Some speed cameras in Staffordshire are to be decommissioned after a cut in funding.
The Staffordshire Safer Roads Partnership operates 263 fixed cameras in the county but faces an £800,000 cut in its £2 million budget for 2011-2012.
The decommissioned housings will stay in place to continue to act as a deterrent to motorists.
If a motorist or pedestrian is seriously injured in a collision at one of the decommissioned sites and speed is found to be a key factor, the camera route will be reactivated.
All routes will be reviewed on a six-monthly basis.
Councillor Mike Maryon, Staffordshire County Council's cabinet member for highways and road safety, said: "We now take a much more rounded view of road safety, with less reliance on enforcement and now regularly use other speed management measures such as speed indication devices and Community Speed Watch rather than cameras.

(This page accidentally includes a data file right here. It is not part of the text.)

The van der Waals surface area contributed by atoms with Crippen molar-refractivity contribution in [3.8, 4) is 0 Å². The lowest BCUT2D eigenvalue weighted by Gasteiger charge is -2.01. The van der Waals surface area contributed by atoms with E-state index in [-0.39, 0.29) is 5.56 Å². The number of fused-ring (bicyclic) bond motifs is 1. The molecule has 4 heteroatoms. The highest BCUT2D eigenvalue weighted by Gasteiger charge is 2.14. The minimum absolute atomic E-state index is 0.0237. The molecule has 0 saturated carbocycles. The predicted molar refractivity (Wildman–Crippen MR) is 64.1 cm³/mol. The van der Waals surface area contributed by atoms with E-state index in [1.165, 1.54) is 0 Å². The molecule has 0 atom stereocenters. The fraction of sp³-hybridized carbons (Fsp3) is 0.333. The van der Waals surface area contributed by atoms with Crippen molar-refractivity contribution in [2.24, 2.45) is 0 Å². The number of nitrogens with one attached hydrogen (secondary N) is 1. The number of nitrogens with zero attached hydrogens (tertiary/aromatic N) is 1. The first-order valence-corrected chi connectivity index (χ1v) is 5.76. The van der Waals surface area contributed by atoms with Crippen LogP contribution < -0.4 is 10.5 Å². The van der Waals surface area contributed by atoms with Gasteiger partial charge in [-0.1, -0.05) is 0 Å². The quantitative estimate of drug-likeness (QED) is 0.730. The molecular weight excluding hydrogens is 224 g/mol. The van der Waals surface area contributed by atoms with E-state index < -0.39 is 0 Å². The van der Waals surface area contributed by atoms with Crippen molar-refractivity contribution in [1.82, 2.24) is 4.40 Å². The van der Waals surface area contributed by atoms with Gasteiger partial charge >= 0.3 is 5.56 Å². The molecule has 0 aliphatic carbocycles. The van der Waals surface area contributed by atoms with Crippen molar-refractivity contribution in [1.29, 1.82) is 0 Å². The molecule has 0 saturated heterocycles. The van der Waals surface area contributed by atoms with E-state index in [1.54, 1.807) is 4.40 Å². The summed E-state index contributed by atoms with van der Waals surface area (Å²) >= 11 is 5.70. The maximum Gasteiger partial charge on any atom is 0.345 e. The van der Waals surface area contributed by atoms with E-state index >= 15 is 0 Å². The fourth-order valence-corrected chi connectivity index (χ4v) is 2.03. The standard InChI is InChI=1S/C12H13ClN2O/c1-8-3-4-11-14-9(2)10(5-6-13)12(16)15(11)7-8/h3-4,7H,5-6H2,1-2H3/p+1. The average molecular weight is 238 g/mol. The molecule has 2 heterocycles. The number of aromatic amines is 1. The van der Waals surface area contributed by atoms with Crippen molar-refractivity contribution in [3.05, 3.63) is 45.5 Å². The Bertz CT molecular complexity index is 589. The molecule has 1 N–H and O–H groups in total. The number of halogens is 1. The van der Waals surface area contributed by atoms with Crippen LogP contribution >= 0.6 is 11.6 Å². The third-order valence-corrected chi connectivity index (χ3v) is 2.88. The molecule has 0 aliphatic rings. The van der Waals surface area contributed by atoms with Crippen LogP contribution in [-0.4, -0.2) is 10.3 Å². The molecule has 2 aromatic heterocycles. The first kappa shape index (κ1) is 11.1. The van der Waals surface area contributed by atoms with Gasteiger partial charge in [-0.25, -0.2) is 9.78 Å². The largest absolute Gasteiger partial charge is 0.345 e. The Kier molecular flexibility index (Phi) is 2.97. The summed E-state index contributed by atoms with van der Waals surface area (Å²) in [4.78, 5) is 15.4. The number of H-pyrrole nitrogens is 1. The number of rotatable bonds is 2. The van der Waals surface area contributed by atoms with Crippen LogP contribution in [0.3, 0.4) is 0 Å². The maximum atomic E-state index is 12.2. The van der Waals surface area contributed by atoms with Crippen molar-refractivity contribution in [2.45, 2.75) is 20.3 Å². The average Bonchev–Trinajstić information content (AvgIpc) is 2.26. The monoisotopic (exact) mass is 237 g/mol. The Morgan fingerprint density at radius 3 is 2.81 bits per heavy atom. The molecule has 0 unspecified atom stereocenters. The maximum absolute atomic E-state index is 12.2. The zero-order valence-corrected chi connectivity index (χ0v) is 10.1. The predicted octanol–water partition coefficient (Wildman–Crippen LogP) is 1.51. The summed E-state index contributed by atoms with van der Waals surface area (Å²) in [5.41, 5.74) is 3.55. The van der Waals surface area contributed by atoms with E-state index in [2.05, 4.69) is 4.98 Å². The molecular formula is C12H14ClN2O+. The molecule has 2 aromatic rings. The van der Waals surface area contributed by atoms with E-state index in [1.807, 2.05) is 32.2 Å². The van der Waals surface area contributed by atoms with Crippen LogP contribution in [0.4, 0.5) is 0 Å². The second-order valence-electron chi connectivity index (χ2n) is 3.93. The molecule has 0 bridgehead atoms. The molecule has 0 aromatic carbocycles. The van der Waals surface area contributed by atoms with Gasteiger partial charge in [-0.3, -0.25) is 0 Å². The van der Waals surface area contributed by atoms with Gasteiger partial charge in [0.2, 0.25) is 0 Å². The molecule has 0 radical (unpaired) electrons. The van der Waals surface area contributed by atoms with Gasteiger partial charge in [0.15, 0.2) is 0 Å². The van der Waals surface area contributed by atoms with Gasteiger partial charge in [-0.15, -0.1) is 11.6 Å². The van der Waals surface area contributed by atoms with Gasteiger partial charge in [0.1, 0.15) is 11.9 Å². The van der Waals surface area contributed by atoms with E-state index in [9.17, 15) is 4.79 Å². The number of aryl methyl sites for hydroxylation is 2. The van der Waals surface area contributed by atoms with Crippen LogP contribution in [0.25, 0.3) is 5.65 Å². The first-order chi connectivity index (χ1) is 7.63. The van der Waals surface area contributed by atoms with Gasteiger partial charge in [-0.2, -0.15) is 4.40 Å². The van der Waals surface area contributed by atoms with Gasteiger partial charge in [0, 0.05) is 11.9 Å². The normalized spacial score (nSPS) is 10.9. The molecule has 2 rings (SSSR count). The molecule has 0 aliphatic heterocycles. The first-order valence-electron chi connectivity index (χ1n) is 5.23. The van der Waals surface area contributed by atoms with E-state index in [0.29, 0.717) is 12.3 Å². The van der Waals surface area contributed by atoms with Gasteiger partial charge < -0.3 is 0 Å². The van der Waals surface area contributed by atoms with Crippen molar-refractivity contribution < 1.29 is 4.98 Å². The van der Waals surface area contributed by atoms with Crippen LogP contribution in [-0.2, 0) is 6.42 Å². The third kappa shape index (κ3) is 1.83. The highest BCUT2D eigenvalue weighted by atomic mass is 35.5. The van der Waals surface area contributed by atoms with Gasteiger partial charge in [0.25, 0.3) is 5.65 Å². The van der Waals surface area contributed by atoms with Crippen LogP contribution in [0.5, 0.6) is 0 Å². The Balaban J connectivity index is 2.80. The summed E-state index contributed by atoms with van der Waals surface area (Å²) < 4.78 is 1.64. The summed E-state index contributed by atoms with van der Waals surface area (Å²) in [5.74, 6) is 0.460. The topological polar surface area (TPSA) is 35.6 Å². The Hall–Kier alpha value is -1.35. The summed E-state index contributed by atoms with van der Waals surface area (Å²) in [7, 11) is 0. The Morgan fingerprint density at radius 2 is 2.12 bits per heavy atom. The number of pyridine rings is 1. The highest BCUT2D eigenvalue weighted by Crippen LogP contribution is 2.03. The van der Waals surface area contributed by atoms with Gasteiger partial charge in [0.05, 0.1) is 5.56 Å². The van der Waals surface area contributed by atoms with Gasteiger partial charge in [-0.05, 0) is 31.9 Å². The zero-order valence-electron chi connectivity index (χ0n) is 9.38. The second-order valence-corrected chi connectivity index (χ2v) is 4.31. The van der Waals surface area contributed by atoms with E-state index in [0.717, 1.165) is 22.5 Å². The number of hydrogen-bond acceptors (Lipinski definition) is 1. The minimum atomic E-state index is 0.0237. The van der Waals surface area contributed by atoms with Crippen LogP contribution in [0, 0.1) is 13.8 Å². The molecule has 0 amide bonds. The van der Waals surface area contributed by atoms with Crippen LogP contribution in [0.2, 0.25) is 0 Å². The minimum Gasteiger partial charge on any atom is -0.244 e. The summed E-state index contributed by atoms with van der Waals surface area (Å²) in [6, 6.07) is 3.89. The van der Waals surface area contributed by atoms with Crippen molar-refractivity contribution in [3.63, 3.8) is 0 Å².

"Ninety eight per cent of accidents are as a result of human error. This is why a comprehensive programme which includes a greater emphasis on education and training can reap rewards.
"The new emphasis represents an opportunity to decommission a number of low-priority road safety cameras in areas where no significant accidents have been recorded."
Councillor Maryon said the locations of the decommissioned camera sites will not be made public so the housings will continue to have a deterrent effect. I appreciate some people will want to know, but the locations will not be disclosed for valid safety reasons."
The review of Staffordshire Safer Roads Partnership has put a new emphasis on education and re-training. Staffordshire County Council's cabinet will consider Staffordshire Safer Roads Partnership's efficiency review next week.